The Tracking Versus Privacy Debate

As a consumer what is more important, experience or confidentiality? Some would argue this is the debate between tracking and privacy. But should you have to, or do you need to pick between one or the other?

In this article, we are going to discuss this and look at a new platform which may be here to answer these concerns.

Woman using smartphone and laptop

Tracking seems to have been in the news forever. It has, and for good reason.

Recent news

There was the Facebook and Cambridge Analytica incident, which has since led to Facebook releasing its latest advert to recommit to its old message of ‘Here Together’.

Then there was the scorpion beast that was the General Data Protection Regulation (GDPR), where not only large companies heavily invested in its preparation for the new legislation, but online businesses and websites across the world felt its initial sting on resources.

You may recall the number of sites in Europe that could not be accessed when the legislation became live. Even the publisher for the Los Angeles Times, New York Daily News and other well-known newspapers fell victim to it (Schechner, 2018).

How can platforms answer this?

However, through all this confusion it seems that a new platform has arisen. Openbook. It is designed to keep your private life private and create a safe space online where you don’t have to worry about what businesses are doing with your data.

Openbook is meant to encompass the values Facebook always talks about but never shows in its actions. It should be noted Openbook is not the same as the browser Openbook from a few years ago.

Facebook’s tracking is far more in depth you can imagine, anything from where you’re going, the websites you visit, your financial status, your mood and your interests are all fair game.

This information can then be used to provide you will a better more personalised experience or be sold to advertisers to allow for more targeted marketing. On the other hand, Openbook will not track any of these and will not share this information with advertisers; making sure your data stays private.

Who is supporting this platform?

Philip Zimmerman, a renowned cryptographer and privacy activist, is one of the founding members of Openbook. His knowledge in this area is helping to enforce the ideals of privacy and anti-tracking on the site.

What does it mean for the user?

The whole premise of Openbook is that you get to interact with people, not businesses or advertisers. The motto for the platform “open source, zero tracking, zero spying, zero ads” is a clear example of this ethos and what people have done when creating the platform.

Is this really possible?

Often people think tracking is conducted for sinister and dubious reasons. Yet, tracking allows you to see how your online presence is growing and what is and isn’t working. As a result, the consumer can then receive a better experience. Therefore, to have a completely “zero tracking” experience, you will forfeit the possibility to optimise and improve your service.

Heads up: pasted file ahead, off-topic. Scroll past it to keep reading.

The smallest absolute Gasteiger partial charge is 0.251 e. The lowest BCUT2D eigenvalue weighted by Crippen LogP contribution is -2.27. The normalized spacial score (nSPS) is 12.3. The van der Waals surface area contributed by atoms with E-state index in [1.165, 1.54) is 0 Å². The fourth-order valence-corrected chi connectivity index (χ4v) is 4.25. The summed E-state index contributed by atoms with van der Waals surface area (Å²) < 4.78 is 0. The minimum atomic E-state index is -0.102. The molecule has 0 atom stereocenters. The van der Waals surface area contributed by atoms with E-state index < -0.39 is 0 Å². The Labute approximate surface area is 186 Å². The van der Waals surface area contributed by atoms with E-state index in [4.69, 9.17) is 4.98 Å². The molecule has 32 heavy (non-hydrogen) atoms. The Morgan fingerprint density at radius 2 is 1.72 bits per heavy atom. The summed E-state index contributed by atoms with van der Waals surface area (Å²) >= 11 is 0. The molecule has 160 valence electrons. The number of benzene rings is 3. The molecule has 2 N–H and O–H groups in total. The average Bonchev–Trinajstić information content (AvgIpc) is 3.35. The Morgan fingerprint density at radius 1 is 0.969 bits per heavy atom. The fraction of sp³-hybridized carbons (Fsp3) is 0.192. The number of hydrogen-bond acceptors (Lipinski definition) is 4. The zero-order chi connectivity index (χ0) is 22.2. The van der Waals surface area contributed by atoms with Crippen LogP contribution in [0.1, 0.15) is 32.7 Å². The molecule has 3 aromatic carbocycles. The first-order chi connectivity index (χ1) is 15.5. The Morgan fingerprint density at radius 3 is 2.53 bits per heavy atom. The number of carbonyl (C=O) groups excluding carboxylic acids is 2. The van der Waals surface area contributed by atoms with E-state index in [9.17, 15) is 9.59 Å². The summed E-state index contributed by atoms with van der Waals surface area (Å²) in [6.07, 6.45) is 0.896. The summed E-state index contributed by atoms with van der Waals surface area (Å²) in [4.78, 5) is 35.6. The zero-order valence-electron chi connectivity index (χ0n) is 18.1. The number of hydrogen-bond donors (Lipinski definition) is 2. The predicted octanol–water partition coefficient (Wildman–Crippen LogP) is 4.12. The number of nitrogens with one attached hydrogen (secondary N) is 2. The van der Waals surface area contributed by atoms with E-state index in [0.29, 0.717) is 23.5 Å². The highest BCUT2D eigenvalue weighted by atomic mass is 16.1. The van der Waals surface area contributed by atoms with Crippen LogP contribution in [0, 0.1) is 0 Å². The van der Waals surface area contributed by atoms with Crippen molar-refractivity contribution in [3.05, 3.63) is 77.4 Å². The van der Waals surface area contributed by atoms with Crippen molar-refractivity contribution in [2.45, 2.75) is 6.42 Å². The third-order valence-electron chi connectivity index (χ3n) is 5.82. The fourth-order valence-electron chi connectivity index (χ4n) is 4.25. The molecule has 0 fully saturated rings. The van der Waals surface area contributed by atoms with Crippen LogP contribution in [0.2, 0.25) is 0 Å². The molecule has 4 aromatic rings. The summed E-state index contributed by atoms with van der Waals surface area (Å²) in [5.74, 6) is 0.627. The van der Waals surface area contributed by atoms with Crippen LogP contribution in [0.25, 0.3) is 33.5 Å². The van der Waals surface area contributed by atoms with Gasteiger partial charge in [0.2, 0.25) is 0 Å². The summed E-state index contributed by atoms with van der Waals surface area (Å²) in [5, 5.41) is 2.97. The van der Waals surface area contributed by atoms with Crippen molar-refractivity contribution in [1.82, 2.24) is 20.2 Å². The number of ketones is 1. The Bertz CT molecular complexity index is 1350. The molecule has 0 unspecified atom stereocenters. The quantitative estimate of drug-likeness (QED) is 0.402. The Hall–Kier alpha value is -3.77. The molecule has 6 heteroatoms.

How is Openbook going to make money if they don’t have ads?

In the beginning, Openbook is planning on running by itself and its investors and then later, opening a storefront on the site. From here, they can then make a commission for purchases made. However, this they say themselves is a long way off.

Although, it is hard to deny the lure advertisers have and the money that can be made from them in the long run, you could argue Facebook started with the same principles; about bringing people together and creating worthwhile experiences.

However, the recent decline in Facebook’s stock prices highlights a common mistrust in the platform with investors as well as users. The drop in recent weeks (at the time of writing this article) being £91bn. This being the most dramatic fall ever in the history of Wall Street. This is therefore, a clear example of the current climate (Azeez, 2018).

Following this fall in stock market value, Facebook is looking to start monetising WhatsApp; which they purchased for $19bn (£14.9 bn) in 2014. To do this Facebook is looking to allow businesses to send direct messages and act as a platform for organisations to directly engage with their customers.

However, although this will continue to be an end to end encrypted channel there seems to be a catch 22 happening here. Allowing businesses to target you in such as way seems to violate the principle of privacy that end-to-end encryption suggests and WhatsApp has so far based itself on.

It will be interesting to see how this plays out as the balance between tracking and privacy continues.

Is it going to work and is Openbook a solution or at least a right step toward privacy online?

Is Openbook going to be a David vs Goliath situation? The problem with being a competitor of Facebook and giving an alternative social network is that the market is already saturated. Platforms like Facebook work because of its huge user base.

Virtually everyone is on Facebook which makes it in incredibly hard to leave the heard and try something new. But as people begin to lose trust on the platform, are people going to be more accepting of new alternatives? The short answer is yes.

Platforms like this live and die by their users and numbers can be as important as the platform itself. The difference between Facebook and Openbook is that Facebook was revolutionary when it came out and there was nothing close to what it provided.

Now the market is extremely saturated meaning the task of creating a new platform is more important than ever!

The USP for Openbook is its privacy-centric ideals. But is this enough? We’re yet to find out and we’ll further see how this is going to affect the ongoing war between tracking and privacy in the coming months.